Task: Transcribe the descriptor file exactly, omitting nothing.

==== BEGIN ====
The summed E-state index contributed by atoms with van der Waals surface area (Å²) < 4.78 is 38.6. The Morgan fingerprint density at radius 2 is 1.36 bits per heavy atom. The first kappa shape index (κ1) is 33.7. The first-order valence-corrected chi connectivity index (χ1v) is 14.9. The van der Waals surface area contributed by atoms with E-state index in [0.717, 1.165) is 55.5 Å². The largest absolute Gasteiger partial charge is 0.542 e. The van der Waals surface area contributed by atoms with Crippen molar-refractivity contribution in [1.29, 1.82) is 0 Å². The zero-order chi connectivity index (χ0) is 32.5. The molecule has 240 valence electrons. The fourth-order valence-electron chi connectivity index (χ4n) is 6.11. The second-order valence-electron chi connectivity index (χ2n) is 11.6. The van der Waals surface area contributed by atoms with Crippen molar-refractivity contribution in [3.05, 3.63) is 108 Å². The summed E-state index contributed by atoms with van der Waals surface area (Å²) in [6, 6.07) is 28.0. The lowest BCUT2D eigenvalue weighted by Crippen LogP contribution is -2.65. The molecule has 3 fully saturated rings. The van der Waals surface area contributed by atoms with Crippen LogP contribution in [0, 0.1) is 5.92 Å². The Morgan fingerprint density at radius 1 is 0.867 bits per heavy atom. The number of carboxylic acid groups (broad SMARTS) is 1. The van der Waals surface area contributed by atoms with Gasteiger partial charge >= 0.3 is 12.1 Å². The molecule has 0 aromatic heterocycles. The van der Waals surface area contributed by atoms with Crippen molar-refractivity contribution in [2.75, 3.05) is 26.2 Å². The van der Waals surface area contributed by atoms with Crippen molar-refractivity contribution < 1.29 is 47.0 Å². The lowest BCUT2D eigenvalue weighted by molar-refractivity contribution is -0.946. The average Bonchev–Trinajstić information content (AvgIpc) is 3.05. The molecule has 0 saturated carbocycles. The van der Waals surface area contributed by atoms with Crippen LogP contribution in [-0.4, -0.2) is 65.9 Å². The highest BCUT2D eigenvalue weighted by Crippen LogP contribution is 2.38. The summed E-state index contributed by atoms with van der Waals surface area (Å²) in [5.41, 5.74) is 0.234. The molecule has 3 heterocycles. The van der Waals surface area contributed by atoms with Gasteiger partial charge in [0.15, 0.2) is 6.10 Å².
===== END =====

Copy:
The summed E-state index contributed by atoms with van der Waals surface area (Å²) < 4.78 is 38.6. The Morgan fingerprint density at radius 2 is 1.36 bits per heavy atom. The first kappa shape index (κ1) is 33.7. The first-order valence-corrected chi connectivity index (χ1v) is 14.9. The van der Waals surface area contributed by atoms with E-state index in [0.717, 1.165) is 55.5 Å². The largest absolute Gasteiger partial charge is 0.542 e. The van der Waals surface area contributed by atoms with Crippen molar-refractivity contribution in [1.29, 1.82) is 0 Å². The zero-order chi connectivity index (χ0) is 32.5. The molecule has 240 valence electrons. The fourth-order valence-electron chi connectivity index (χ4n) is 6.11. The second-order valence-electron chi connectivity index (χ2n) is 11.6. The van der Waals surface area contributed by atoms with Crippen molar-refractivity contribution in [3.05, 3.63) is 108 Å². The summed E-state index contributed by atoms with van der Waals surface area (Å²) in [6, 6.07) is 28.0. The lowest BCUT2D eigenvalue weighted by Crippen LogP contribution is -2.65. The molecule has 3 fully saturated rings. The van der Waals surface area contributed by atoms with Crippen LogP contribution in [0, 0.1) is 5.92 Å². The Morgan fingerprint density at radius 1 is 0.867 bits per heavy atom. The number of carboxylic acid groups (broad SMARTS) is 1. The van der Waals surface area contributed by atoms with Gasteiger partial charge >= 0.3 is 12.1 Å². The molecule has 0 aromatic heterocycles. The van der Waals surface area contributed by atoms with Crippen molar-refractivity contribution in [2.75, 3.05) is 26.2 Å². The van der Waals surface area contributed by atoms with Crippen molar-refractivity contribution < 1.29 is 47.0 Å². The lowest BCUT2D eigenvalue weighted by molar-refractivity contribution is -0.946. The average Bonchev–Trinajstić information content (AvgIpc) is 3.05. The molecule has 0 saturated carbocycles. The van der Waals surface area contributed by atoms with Crippen LogP contribution in [-0.4, -0.2) is 65.9 Å². The highest BCUT2D eigenvalue weighted by Crippen LogP contribution is 2.38. The summed E-state index contributed by atoms with van der Waals surface area (Å²) in [5.41, 5.74) is 0.234. The molecule has 3 heterocycles. The van der Waals surface area contributed by atoms with Gasteiger partial charge in [0.15, 0.2) is 6.10 Å².